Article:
SC revokes suspension of BHU students; stays criminal proceedings

SC revokes suspension of BHU students; stays criminal proceedings

The Supreme Court on Thursday came to help of eight students from Banaras Hindu University by revoking their suspension. The court also stayed the criminal proceedings initiated against them over their agitation on opening varsity library for 24 hours.
 
The top court, however, put the students to oral examinations by asking them questions from studies. It provided them relief after they expressed remorse over their conduct.
 
After asking the lawyers not to argue the case, a three-judge bench presided over by Justice Dipak Misra put the undergraduate and post-graduate students to questions like what is the ingredients of 'State' and who propounded the principle of 'Advaitwad'. The queries also ranged from philosophies of Immanuel Kant, Descarte and Nietzsche.
 
As students faltered on some basic questions from their subjects of studies and answered several others, the bench asked, “What did you do get suspended?”
 
They replied that they were merely demanding opening of cyber library 24x7 as promised in the University prospectus and went on hunger strike over it. They were arrested and sent to jail on lodging of criminal case after their suspension from May, last year, they said.
 
On inquiry, University Registrar Neeraj Tripathi, personally present in the court, said the library was open from 8 AM to 11 PM and as the varsity had huge porus campus and, it was not feasible to keep it open for 24x7.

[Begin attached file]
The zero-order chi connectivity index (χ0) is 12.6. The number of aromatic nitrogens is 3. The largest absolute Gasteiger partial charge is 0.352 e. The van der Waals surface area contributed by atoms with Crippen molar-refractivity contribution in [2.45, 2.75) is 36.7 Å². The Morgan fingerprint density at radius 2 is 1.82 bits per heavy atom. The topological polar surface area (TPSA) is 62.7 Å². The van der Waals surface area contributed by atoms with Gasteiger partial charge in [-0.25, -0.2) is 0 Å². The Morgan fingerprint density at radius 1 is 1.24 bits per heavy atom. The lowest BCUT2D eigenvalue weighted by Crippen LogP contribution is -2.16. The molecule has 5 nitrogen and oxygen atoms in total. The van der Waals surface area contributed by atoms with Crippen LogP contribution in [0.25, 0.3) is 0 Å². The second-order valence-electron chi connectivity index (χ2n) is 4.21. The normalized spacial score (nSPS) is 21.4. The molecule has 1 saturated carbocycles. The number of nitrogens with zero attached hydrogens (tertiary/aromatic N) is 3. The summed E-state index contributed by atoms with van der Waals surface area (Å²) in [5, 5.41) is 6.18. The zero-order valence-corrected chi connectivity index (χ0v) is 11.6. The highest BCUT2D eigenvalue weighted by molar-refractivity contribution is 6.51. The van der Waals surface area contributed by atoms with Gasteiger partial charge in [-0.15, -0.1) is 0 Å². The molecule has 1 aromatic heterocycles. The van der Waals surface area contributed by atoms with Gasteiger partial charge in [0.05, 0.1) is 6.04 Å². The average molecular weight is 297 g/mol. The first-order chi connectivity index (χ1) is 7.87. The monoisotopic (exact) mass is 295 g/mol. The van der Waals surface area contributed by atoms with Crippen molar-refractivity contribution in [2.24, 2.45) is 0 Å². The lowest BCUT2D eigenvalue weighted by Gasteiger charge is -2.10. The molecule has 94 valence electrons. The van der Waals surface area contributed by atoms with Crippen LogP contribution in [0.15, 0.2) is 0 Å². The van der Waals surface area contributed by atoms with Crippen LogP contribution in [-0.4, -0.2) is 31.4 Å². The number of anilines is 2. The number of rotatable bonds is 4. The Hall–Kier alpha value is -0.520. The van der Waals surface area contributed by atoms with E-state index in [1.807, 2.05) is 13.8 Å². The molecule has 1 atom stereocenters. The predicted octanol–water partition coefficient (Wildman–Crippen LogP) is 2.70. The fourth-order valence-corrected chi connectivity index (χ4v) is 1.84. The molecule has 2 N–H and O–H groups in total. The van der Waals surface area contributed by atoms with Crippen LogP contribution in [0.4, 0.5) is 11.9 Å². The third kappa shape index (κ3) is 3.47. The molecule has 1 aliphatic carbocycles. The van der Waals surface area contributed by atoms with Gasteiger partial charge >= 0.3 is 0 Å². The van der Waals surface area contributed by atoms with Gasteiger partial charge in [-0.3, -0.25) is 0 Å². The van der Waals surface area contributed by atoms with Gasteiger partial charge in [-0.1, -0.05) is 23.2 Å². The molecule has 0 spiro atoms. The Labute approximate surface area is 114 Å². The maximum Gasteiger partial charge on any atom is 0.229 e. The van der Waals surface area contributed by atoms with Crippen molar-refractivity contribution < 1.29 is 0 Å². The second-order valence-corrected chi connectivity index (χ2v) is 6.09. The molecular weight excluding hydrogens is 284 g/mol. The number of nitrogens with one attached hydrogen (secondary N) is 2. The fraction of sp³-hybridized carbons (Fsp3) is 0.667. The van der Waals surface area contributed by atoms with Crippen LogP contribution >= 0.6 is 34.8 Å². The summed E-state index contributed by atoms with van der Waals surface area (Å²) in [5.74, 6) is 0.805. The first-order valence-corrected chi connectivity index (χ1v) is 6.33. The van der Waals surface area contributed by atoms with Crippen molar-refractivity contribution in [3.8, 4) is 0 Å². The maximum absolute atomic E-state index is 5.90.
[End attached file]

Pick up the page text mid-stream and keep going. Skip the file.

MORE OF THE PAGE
The bench, also comprising Justices A M Khanwilkar and Mohan M Shantanagoudar told the students, “Every University has a discipline. If it is not possible to keep library open 24 hours, you have to follow rules and regulations.”
 
The bench told them, “If you express your remorse over your conduct, we will stay the criminal case proceedings and ask the University authorities to conduct your special examination by end of July, so that academic year does not get spoiled.”
 
“The case against you will remain pending. We will see your conduct,” the bench further told them.
 
As the students agreed, the bench told them, “On next date of hearing on August 28, you have to appear here again. All of you have to wear white shirts and keep your hair properly combed. This court also has some discipline.”
 
The court directed University authorities to give the students gap of three days between two papers in their examination in order to provide them with time for preparations.

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